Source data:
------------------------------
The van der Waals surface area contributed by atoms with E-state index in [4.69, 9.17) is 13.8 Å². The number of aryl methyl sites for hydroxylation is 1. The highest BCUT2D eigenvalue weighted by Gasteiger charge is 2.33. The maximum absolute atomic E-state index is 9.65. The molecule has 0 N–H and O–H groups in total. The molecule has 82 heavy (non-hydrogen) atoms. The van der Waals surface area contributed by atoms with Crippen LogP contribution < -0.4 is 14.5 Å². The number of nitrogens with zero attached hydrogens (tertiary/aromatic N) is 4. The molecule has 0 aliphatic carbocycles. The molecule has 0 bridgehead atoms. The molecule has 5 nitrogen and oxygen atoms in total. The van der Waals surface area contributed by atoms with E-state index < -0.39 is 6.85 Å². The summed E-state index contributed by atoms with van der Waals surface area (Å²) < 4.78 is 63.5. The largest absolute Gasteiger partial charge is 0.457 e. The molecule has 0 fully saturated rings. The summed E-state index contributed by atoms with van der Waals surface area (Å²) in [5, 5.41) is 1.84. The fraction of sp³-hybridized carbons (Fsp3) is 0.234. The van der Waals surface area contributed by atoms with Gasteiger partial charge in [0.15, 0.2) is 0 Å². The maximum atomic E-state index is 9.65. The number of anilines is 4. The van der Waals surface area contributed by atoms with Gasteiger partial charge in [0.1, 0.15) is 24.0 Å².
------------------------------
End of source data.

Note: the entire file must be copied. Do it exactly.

The van der Waals surface area contributed by atoms with E-state index in [4.69, 9.17) is 13.8 Å². The number of aryl methyl sites for hydroxylation is 1. The highest BCUT2D eigenvalue weighted by Gasteiger charge is 2.33. The maximum absolute atomic E-state index is 9.65. The molecule has 0 N–H and O–H groups in total. The molecule has 82 heavy (non-hydrogen) atoms. The van der Waals surface area contributed by atoms with Crippen LogP contribution < -0.4 is 14.5 Å². The number of nitrogens with zero attached hydrogens (tertiary/aromatic N) is 4. The molecule has 0 aliphatic carbocycles. The molecule has 0 bridgehead atoms. The molecule has 5 nitrogen and oxygen atoms in total. The van der Waals surface area contributed by atoms with E-state index < -0.39 is 6.85 Å². The summed E-state index contributed by atoms with van der Waals surface area (Å²) < 4.78 is 63.5. The largest absolute Gasteiger partial charge is 0.457 e. The molecule has 0 fully saturated rings. The summed E-state index contributed by atoms with van der Waals surface area (Å²) in [5, 5.41) is 1.84. The fraction of sp³-hybridized carbons (Fsp3) is 0.234. The van der Waals surface area contributed by atoms with Gasteiger partial charge in [0.15, 0.2) is 0 Å². The maximum atomic E-state index is 9.65. The number of anilines is 4. The van der Waals surface area contributed by atoms with Gasteiger partial charge in [0.1, 0.15) is 24.0 Å².